On the Microsoft and Nokia mobile deal
Few things have excited me as much over the last few months than the work that Microsoft has done to create Windows Phone 7 (WP7), and the news that came in last Friday announcing that they have teamed up with Nokia (or Nokia has teamed up with them, or both!) brings me yet more joy.
My enthusiasm comes from two points of view:
The excellent user interface. Abandoned (finally!) is the attempt to make the phone interface look like a Windows desktop. The WP7 interface is different, engaging, and pseudo three-dimensional. As the owner of the US-edition of a Zune HD player, I had an early access to the new look and I absolutely loved it from day one. The reason is that your mind can get used to the many options across the various screens quickly because the 3D-esque interface acts either as a turning page or as a zoom-in to each lower level / zoom-out to each higher level. I never lose sense of where I am. It looks good, too.
The joy of programming it! Sometimes I pull my hair out when I’m programming in Apple’s Objective-C (the iPhone’s computer language) and have to set running special ‘objects’ just to join two text strings together. Microsoft’s C# (Java-like) language for the variant of the .Net Framework for WP7 is just set at the perfect level – “high enough” to cope with coding I don’t need to think about (e.g. joining two text strings together by simply coding “text string 1” + “text string 2”) but “low enough” to get down and dirty with efficient algorithm programming when needed. I code all my R&D projects in C#/.Net – and the Tesco API is coded end-to-end in it. Its reliability and performance is astounding.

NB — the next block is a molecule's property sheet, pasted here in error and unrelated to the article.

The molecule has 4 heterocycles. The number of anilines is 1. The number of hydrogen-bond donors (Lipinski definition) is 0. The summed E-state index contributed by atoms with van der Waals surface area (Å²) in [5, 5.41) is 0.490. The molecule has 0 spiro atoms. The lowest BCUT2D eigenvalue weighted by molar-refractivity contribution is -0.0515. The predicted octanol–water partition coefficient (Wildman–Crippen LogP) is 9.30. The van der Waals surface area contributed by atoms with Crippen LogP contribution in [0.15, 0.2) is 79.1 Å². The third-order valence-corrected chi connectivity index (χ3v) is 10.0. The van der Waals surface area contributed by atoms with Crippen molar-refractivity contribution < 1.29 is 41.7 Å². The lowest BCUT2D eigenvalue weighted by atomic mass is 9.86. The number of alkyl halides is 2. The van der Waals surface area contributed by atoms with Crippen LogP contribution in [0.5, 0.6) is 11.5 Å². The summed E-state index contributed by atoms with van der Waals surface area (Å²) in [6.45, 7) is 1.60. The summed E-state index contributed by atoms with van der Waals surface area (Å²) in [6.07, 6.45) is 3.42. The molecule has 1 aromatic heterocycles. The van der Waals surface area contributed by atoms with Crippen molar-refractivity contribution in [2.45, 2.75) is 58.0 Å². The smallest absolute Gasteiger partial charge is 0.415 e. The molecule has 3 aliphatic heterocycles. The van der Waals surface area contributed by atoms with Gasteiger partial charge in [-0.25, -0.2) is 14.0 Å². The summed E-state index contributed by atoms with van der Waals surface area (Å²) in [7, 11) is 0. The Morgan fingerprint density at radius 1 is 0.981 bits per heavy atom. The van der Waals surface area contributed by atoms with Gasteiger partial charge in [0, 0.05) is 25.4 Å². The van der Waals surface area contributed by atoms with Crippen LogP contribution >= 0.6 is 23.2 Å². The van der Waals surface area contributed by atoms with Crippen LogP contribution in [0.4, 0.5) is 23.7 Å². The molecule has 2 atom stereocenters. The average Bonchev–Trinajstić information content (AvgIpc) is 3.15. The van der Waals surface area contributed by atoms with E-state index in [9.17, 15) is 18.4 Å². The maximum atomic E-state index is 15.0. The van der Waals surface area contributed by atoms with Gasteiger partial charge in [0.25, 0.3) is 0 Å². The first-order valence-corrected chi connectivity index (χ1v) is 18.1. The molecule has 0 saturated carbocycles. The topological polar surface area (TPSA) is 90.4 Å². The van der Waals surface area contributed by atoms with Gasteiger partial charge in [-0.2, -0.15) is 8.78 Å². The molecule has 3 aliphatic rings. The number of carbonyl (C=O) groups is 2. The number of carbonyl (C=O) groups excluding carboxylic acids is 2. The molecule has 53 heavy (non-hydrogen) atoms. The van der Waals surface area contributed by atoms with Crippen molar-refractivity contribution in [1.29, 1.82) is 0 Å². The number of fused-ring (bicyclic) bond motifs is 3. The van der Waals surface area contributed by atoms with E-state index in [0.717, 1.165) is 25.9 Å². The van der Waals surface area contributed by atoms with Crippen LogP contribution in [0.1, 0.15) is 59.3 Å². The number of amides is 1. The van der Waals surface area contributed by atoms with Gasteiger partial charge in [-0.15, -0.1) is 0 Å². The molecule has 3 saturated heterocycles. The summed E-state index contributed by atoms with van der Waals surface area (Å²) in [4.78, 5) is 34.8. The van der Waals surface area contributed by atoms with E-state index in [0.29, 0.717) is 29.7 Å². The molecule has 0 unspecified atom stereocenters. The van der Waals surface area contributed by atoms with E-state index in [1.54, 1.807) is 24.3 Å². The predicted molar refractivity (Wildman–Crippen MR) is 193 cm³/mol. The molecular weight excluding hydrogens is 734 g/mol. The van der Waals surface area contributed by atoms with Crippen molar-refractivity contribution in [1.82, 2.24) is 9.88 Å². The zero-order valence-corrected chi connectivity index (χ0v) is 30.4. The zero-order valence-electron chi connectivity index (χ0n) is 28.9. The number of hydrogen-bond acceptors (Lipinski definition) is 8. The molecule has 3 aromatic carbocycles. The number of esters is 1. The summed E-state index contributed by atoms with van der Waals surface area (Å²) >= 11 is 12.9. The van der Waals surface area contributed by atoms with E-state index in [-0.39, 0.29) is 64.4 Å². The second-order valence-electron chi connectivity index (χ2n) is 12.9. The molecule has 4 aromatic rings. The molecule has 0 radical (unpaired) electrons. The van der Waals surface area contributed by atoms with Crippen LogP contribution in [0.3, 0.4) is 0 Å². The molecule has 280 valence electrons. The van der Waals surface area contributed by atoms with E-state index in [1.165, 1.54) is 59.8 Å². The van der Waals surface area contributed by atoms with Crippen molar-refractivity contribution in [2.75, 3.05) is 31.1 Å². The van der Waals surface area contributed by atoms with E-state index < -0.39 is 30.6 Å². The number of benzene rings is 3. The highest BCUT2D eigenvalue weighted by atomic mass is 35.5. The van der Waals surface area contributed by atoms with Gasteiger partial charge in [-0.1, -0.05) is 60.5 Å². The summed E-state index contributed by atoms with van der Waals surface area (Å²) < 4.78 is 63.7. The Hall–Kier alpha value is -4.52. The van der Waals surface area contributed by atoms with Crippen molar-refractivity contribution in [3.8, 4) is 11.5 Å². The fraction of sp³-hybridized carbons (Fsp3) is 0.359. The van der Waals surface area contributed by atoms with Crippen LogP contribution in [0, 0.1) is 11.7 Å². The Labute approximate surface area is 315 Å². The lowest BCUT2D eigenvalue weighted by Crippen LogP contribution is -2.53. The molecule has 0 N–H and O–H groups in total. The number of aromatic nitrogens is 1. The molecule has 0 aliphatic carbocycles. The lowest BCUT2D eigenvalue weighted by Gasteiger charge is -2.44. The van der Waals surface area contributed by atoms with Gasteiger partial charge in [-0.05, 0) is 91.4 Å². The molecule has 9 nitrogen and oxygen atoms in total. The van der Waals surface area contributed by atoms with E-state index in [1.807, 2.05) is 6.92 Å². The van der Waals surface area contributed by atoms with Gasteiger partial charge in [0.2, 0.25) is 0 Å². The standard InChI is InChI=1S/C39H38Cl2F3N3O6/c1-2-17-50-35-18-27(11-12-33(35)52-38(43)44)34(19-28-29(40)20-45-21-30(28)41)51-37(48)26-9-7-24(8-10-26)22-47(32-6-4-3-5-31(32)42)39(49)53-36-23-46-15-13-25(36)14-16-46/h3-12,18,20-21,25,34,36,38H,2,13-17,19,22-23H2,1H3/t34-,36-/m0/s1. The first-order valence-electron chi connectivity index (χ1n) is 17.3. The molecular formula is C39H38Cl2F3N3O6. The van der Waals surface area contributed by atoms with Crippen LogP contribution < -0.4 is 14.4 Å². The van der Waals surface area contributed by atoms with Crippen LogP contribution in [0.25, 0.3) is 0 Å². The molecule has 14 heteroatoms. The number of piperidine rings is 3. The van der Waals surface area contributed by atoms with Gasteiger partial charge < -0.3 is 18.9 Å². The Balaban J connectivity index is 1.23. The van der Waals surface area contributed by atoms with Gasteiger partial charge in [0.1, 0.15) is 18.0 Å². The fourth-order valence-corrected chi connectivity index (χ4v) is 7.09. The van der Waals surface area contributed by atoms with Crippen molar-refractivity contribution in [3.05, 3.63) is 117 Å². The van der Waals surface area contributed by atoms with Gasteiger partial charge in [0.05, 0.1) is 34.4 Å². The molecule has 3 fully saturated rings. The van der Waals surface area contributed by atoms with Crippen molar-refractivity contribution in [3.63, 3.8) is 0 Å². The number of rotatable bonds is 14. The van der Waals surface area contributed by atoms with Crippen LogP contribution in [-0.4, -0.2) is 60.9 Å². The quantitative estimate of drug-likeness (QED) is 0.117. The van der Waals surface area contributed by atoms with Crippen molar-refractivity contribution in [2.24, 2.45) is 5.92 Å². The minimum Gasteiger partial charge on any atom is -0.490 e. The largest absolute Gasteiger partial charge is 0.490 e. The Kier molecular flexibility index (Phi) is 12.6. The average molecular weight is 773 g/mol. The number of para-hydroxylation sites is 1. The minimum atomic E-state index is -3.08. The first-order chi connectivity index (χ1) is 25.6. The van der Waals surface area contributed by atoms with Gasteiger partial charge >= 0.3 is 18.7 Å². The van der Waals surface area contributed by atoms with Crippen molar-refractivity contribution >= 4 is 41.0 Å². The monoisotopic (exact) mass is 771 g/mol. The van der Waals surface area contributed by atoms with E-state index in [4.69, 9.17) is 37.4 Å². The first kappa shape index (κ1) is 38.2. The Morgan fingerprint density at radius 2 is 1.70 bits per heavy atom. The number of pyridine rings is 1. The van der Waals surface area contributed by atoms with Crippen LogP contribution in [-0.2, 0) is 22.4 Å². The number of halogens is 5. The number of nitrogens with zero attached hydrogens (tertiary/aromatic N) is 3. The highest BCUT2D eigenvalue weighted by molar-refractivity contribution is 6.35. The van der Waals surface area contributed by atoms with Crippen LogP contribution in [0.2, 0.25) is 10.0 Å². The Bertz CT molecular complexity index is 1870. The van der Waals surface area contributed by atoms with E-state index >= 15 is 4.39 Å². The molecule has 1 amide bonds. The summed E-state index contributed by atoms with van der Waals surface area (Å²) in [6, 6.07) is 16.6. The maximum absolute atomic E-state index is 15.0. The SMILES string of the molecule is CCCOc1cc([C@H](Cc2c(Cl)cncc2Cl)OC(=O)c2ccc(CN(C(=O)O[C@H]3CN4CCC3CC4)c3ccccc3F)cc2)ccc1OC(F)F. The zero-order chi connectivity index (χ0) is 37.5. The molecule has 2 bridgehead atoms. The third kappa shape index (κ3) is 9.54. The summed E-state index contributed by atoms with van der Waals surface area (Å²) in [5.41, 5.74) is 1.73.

So why my additional joy at Nokia joining the party? Simple: I think Nokia make the most reliable hardware – honed and tuned from years of skill and experience. My Nokia phones could be dropped, sat on, thrown about and they still work to this day. I think they still make the best looking hardware as well – I still have the gorgeous Nokia 8110 slide-phone as seen in the movie The Matrix – and it still works wonderfully albeit on only GSM 900 networks (O2 / Tesco and Vodafone in the UK) despite its heavy use in its day, and a few years left on the shelf with its battery still connected.
So, bring Microsoft and Nokia together and… well I better start saving up ‘cos I’m going to be first in the queue.